... from my blog ...

Who killed John Gill?

The real Question is did Jack the Ripper travel north?

By the winter of 1888 Jack the Ripper had murdered Martha Tabram, Mary Ann Nichols, Annie Chapman, Elizabeth Stride, Catherine Eddowes, and Mary Jane Kelly, or so the story goes. Question then is did he suddenly die, emigrate, go to prison, go to sea and sail away or just carry on killing?

For many the idea he never stopped has real merit. Serial killers never stop. They may pause but they always return, or so current thinking dictates. So, would it be fair to argue Jack did not drown in the Thames, get himself sectioned, murdered by his family or go off to kill in another country? If it is, then his killing spree just continued, how or where is not known. Why? Simply because those he murdered after the Whitechapel killings were never attributed to him. Police maybe had a vested interest in ending the Ripper era. Finding and arresting him had been an abject failure. Public confidence in their ability to solve the 1888 murders severely rocked. So, why not just refuse to accept his involvement in any other unsolved murder case. JTR would then no longer dominate newspaper headlines, his reputation would wane and everything associated with his name automatically consigned to the dustbin of history.


Certainly the record of his involvement in murder anywhere in the world seems to end in November 1888. How or why he disappeared is never explained and his identity, almost by default is therefore, protected. So, if the idea was to simply erase him from the list of unsolved murders after that month, it worked. As far as most people are concerned today our man Jack did, without question, stop murdering after the death of Mary Jane Kelly. But is that true?

John Gill was brutally murdered on 27 December 1888. He was 8 years-old. Lived in Manningham, on the outskirts of Bradford, a long train ride from the streets of Whitechapel, but the manner of his death raised questions at the time and still does today. When found John Gill’s body had been drained of blood, ripped open, dissected, and had been thoroughly washed clean inside and out. It had been carefully bundled together, wrapped inside an old overcoat and placed outside a stable in daily use. In other words in a place where it was certain to be found.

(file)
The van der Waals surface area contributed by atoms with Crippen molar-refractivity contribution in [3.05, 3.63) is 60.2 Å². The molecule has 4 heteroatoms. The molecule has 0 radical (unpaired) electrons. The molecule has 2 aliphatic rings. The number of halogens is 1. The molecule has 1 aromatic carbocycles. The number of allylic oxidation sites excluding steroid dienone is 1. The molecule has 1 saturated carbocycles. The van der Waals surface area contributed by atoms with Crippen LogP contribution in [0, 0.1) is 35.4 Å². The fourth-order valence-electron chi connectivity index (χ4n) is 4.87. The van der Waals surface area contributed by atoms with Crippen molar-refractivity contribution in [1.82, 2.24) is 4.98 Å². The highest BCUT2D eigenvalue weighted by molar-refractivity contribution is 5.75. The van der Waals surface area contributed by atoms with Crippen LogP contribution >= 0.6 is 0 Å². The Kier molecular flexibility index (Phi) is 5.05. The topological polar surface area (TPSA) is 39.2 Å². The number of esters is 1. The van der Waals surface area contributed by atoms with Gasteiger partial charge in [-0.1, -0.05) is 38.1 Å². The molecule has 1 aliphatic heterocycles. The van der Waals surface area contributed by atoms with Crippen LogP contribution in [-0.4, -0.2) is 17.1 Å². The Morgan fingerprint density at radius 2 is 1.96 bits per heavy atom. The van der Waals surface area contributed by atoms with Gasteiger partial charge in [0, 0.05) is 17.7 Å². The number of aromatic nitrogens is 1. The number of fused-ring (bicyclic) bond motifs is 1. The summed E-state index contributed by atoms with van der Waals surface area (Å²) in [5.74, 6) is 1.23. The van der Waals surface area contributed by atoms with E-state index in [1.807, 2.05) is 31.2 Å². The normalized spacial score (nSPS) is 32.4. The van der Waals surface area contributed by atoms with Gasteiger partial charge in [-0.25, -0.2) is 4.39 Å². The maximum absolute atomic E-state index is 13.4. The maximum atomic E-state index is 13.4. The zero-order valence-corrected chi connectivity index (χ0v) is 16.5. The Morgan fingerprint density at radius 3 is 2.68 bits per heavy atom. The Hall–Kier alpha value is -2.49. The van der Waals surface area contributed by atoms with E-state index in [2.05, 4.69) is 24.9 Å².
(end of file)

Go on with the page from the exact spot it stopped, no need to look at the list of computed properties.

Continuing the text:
Police suspected and charged the local milkman, William Barrett. The boy had been seen riding on his milk cart on the morning of his disappearance. But never found any evidence in support of their case. He was freed before his trial in Leeds three months later. So where does Jack the Ripper come in?

On Boxing Day (26 December), the day before the murder, a family named Cahill attended the servants ball at the Alexandria Hotel. When they returned home the following day, it was to find their home had been visited by a man claiming to be Jack the Ripper. He had arranged certain objects within the house in a strange way and left a short note claiming credit for the Whitechapel murders. Obviously police rejected the notion that London’s killer had travelled north, which on the face of it seems sensible. But in London at that time, something Bradford police were possibly unaware of, were a number of similarly dissected bodies scattered around the Thames shoreline. London’s torso murders, maybe also a part of the Jack the Ripper legend, were beginning to be investigated. Press speculation began to emerge that tried to link the Cahill’s late night caller and the manner of Gill’s death to that new investigation. Speculating that it was not beyond the realms of possibility that the London serial killer had indeed begun to kill far beyond the boundaries of the Capital.

Again, plausible?

Possibly, yes. Certainly the John Gill murder raises questions as do other murders that took place after the initial murder spree at the end of the summer of 1888. Rose Mylett, Alice McKenzie, Frances Coles, Elizabeth Jackson to name a few. So, it has to be possible, remotely or not, that John Gill did meet with the world’s most famous serial killer. But, as I comment on in ‘Britain’s Unsolved,’ his killing, like many others, will always remain strange, odd, baffling and definitely unexplained.